Agility and course of development.
Your top concern with a competitor could be their natural agility. If they have a lot of capital, a plan for development, and ample flexibility, they could easily outmaneuver you – even if you put a highly competitive strategy in place to deal with them.
Expertise and perceived authority.
Your competitor could have an advantage over you due to expertise or perceived authority. This is similar to the familiarity/brand power issue in that your competitor may already be entrenched in the minds of your shared target demographics.
It’s often hard to close the gap if this company literally has more years of experience in this field than you.
Pricing and other hard product advantages.
Let’s not forget the basics – if your competitor offers the same product at a lower price, or if their product is strictly better in some way, you’ll find it hard to illustrate yourself as the superior option.
Once you understand who your competitors are and how they work, you’ll be in a much better position to devise a counterstrategy.
Choose a Lane: Confrontation or Avoidance
If your website is already launched or about to be launched, it’s too late to drop the business idea or fundamentally reconstruct it. Instead, you’re going to have to work with what you have.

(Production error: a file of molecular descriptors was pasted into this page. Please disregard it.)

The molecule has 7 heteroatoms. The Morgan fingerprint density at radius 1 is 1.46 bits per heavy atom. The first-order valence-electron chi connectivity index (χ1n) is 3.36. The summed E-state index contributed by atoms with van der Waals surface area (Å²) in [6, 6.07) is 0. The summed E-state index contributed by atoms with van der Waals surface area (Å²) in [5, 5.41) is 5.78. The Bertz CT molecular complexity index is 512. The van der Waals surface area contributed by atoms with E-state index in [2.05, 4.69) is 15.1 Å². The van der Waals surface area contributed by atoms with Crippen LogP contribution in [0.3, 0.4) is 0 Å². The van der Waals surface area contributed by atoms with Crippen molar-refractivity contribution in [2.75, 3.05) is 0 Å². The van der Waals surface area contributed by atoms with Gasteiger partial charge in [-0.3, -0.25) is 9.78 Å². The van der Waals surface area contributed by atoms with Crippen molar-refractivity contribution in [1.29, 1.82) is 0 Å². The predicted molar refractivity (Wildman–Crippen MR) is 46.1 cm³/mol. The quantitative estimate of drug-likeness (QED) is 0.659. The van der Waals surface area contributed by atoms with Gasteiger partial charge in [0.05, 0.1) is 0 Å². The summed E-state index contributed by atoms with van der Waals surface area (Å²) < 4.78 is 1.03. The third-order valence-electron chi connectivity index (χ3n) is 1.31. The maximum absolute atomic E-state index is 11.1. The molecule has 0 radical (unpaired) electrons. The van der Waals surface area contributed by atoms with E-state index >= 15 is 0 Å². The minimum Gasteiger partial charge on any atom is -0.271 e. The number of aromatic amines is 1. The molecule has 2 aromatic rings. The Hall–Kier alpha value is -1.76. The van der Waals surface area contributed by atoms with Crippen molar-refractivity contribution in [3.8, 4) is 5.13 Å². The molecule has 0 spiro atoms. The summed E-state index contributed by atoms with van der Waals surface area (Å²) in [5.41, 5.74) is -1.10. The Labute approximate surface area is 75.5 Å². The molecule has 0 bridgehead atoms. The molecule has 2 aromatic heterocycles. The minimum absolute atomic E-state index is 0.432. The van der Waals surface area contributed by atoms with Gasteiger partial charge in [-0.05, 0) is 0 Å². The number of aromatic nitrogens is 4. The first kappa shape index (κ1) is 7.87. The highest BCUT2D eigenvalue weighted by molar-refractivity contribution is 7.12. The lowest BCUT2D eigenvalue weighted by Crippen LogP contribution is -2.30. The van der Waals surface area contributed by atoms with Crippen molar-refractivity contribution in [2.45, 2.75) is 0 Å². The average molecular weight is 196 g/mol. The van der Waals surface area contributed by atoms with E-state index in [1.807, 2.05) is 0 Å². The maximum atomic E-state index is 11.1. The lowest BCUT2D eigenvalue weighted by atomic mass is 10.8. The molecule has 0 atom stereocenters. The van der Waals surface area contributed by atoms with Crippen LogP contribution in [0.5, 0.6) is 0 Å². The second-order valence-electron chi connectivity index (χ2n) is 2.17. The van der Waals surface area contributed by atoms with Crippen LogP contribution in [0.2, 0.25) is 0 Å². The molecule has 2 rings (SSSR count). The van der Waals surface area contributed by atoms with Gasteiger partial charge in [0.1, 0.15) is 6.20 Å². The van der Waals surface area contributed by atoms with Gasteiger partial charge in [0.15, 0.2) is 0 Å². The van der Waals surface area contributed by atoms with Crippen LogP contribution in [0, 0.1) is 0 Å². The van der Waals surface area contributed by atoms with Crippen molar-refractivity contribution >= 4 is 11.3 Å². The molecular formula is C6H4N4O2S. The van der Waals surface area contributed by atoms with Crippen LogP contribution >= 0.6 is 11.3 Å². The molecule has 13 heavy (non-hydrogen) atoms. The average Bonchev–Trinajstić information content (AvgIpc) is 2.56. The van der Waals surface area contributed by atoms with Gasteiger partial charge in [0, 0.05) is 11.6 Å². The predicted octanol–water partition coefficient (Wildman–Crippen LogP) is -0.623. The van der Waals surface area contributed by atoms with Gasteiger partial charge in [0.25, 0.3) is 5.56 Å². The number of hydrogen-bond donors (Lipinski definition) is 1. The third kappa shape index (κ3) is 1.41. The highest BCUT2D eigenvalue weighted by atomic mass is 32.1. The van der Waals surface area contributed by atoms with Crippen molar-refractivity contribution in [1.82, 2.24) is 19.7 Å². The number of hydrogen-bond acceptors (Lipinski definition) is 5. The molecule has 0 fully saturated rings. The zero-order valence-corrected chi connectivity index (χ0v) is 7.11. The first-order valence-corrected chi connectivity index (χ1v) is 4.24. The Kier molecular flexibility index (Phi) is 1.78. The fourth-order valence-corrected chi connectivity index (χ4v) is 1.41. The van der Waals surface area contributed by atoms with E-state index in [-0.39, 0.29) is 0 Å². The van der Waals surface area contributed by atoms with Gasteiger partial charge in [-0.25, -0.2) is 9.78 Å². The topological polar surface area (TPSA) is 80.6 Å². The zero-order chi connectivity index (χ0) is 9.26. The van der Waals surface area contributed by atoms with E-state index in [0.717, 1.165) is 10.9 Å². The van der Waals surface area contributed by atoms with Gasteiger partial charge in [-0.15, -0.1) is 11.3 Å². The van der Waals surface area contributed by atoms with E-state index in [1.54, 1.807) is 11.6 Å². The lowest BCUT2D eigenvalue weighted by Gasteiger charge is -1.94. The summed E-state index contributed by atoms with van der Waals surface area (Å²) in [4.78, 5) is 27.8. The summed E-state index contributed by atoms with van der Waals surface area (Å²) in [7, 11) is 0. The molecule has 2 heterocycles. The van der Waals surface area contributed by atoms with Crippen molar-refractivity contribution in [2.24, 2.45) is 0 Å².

You can use countless strategies to get an edge over the competition, but most of them fall into one of two broad categories: confrontation or avoidance. Confrontation doesn’t mean getting into an altercation with the other business, mind you – it simply means you’ll be attempting to directly contend with your competitors, with tactics like:
- Price/core product improvements. You could optimize your business to outcompete competitors with pure product upgrades or better offers for customers. For example, you might use machine learning to continually optimize your product to serve your customers better, or you might offer a product that’s more resilient, more durable, or more efficient than competing products. Of course, you could also work to offer a lower price – which is always a great competitive maneuver.